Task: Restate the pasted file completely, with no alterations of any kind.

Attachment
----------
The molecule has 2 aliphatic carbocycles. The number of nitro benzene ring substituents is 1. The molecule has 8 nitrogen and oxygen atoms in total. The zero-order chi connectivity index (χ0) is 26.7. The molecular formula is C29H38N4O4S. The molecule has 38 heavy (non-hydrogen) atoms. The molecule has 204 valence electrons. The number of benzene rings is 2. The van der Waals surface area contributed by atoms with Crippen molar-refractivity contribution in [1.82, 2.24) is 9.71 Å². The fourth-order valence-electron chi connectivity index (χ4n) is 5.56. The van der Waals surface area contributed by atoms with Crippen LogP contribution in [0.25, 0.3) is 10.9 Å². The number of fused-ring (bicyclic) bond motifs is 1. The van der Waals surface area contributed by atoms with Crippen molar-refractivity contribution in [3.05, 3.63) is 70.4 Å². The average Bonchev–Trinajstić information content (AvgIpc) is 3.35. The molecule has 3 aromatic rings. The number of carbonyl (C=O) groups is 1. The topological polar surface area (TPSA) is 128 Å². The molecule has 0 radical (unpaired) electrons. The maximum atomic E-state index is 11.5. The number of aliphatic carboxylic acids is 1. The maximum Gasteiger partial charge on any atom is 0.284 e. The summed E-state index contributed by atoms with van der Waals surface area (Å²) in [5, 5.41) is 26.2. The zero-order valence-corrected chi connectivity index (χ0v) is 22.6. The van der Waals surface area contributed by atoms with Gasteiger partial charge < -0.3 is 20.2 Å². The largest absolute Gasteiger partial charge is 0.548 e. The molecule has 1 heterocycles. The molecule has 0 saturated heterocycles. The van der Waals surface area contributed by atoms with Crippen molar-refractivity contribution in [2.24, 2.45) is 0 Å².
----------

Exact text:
The molecule has 2 aliphatic carbocycles. The number of nitro benzene ring substituents is 1. The molecule has 8 nitrogen and oxygen atoms in total. The zero-order chi connectivity index (χ0) is 26.7. The molecular formula is C29H38N4O4S. The molecule has 38 heavy (non-hydrogen) atoms. The molecule has 204 valence electrons. The number of benzene rings is 2. The van der Waals surface area contributed by atoms with Crippen molar-refractivity contribution in [1.82, 2.24) is 9.71 Å². The fourth-order valence-electron chi connectivity index (χ4n) is 5.56. The van der Waals surface area contributed by atoms with Crippen LogP contribution in [0.25, 0.3) is 10.9 Å². The number of fused-ring (bicyclic) bond motifs is 1. The van der Waals surface area contributed by atoms with Crippen molar-refractivity contribution in [3.05, 3.63) is 70.4 Å². The average Bonchev–Trinajstić information content (AvgIpc) is 3.35. The molecule has 3 aromatic rings. The number of carbonyl (C=O) groups is 1. The topological polar surface area (TPSA) is 128 Å². The molecule has 0 radical (unpaired) electrons. The maximum atomic E-state index is 11.5. The number of aliphatic carboxylic acids is 1. The maximum Gasteiger partial charge on any atom is 0.284 e. The summed E-state index contributed by atoms with van der Waals surface area (Å²) in [5, 5.41) is 26.2. The zero-order valence-corrected chi connectivity index (χ0v) is 22.6. The van der Waals surface area contributed by atoms with Gasteiger partial charge < -0.3 is 20.2 Å². The largest absolute Gasteiger partial charge is 0.548 e. The molecule has 1 heterocycles. The molecule has 0 saturated heterocycles. The van der Waals surface area contributed by atoms with Crippen molar-refractivity contribution in [2.24, 2.45) is 0 Å².